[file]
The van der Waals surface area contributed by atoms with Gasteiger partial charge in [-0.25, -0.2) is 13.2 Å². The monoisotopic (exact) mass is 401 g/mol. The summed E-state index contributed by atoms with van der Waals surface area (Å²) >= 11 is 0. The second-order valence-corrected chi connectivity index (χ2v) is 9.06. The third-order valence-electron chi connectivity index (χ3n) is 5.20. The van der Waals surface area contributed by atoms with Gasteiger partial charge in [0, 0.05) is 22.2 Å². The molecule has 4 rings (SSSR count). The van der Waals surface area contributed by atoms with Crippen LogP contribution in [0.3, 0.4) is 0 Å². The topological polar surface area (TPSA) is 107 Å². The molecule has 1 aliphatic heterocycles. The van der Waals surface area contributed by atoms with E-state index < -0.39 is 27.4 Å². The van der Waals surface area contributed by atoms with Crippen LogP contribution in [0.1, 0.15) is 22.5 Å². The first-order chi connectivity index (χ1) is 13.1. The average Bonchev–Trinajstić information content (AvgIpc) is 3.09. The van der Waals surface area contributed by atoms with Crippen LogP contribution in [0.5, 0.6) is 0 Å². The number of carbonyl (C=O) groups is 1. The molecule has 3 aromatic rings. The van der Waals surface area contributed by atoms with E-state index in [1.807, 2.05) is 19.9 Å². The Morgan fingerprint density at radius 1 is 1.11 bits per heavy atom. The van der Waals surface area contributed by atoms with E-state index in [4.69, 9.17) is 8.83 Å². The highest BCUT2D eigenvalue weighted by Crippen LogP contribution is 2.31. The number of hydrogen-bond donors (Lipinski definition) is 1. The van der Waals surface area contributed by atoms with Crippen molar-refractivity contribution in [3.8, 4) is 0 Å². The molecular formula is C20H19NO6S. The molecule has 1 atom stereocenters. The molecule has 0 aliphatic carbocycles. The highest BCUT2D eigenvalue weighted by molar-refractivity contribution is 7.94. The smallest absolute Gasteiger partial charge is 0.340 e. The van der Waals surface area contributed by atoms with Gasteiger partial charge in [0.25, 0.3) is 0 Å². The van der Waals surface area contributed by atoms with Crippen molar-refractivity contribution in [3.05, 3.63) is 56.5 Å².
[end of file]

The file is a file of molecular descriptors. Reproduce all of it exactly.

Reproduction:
The van der Waals surface area contributed by atoms with Gasteiger partial charge in [-0.25, -0.2) is 13.2 Å². The monoisotopic (exact) mass is 401 g/mol. The summed E-state index contributed by atoms with van der Waals surface area (Å²) >= 11 is 0. The second-order valence-corrected chi connectivity index (χ2v) is 9.06. The third-order valence-electron chi connectivity index (χ3n) is 5.20. The van der Waals surface area contributed by atoms with Gasteiger partial charge in [0, 0.05) is 22.2 Å². The molecule has 4 rings (SSSR count). The van der Waals surface area contributed by atoms with Crippen LogP contribution in [0.3, 0.4) is 0 Å². The topological polar surface area (TPSA) is 107 Å². The molecule has 1 aliphatic heterocycles. The van der Waals surface area contributed by atoms with E-state index < -0.39 is 27.4 Å². The van der Waals surface area contributed by atoms with Crippen LogP contribution in [0.1, 0.15) is 22.5 Å². The first-order chi connectivity index (χ1) is 13.1. The average Bonchev–Trinajstić information content (AvgIpc) is 3.09. The van der Waals surface area contributed by atoms with Crippen LogP contribution in [0.5, 0.6) is 0 Å². The number of carbonyl (C=O) groups is 1. The molecule has 3 aromatic rings. The van der Waals surface area contributed by atoms with E-state index in [1.807, 2.05) is 19.9 Å². The Morgan fingerprint density at radius 1 is 1.11 bits per heavy atom. The van der Waals surface area contributed by atoms with E-state index in [4.69, 9.17) is 8.83 Å². The highest BCUT2D eigenvalue weighted by Crippen LogP contribution is 2.31. The number of hydrogen-bond donors (Lipinski definition) is 1. The van der Waals surface area contributed by atoms with Crippen molar-refractivity contribution in [3.8, 4) is 0 Å². The molecular formula is C20H19NO6S. The molecule has 1 atom stereocenters. The molecule has 0 aliphatic carbocycles. The highest BCUT2D eigenvalue weighted by molar-refractivity contribution is 7.94. The smallest absolute Gasteiger partial charge is 0.340 e. The van der Waals surface area contributed by atoms with Gasteiger partial charge in [0.25, 0.3) is 0 Å². The van der Waals surface area contributed by atoms with Crippen molar-refractivity contribution in [3.05, 3.63) is 56.5 Å².